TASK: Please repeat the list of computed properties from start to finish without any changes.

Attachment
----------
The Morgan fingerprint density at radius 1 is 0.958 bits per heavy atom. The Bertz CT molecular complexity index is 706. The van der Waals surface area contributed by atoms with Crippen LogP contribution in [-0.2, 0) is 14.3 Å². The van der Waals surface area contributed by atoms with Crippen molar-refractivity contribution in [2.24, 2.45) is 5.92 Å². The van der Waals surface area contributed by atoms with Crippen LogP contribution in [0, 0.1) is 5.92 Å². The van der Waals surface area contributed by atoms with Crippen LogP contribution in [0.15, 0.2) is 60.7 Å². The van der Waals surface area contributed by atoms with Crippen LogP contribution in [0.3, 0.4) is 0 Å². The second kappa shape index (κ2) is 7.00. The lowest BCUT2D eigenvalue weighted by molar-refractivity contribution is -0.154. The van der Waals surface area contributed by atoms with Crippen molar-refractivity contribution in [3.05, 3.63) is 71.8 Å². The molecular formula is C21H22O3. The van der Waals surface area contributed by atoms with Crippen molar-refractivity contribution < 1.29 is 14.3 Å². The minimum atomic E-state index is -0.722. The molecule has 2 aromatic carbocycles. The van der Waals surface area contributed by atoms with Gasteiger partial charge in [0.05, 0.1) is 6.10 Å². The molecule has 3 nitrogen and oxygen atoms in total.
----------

The Morgan fingerprint density at radius 1 is 0.958 bits per heavy atom. The Bertz CT molecular complexity index is 706. The van der Waals surface area contributed by atoms with Crippen LogP contribution in [-0.2, 0) is 14.3 Å². The van der Waals surface area contributed by atoms with Crippen molar-refractivity contribution in [2.24, 2.45) is 5.92 Å². The van der Waals surface area contributed by atoms with Crippen LogP contribution in [0, 0.1) is 5.92 Å². The van der Waals surface area contributed by atoms with Crippen LogP contribution in [0.15, 0.2) is 60.7 Å². The van der Waals surface area contributed by atoms with Crippen LogP contribution in [0.3, 0.4) is 0 Å². The second kappa shape index (κ2) is 7.00. The lowest BCUT2D eigenvalue weighted by molar-refractivity contribution is -0.154. The van der Waals surface area contributed by atoms with Crippen molar-refractivity contribution in [3.05, 3.63) is 71.8 Å². The molecular formula is C21H22O3. The van der Waals surface area contributed by atoms with Crippen molar-refractivity contribution < 1.29 is 14.3 Å². The minimum atomic E-state index is -0.722. The molecule has 2 aromatic carbocycles. The van der Waals surface area contributed by atoms with Gasteiger partial charge in [0.05, 0.1) is 6.10 Å². The molecule has 3 nitrogen and oxygen atoms in total.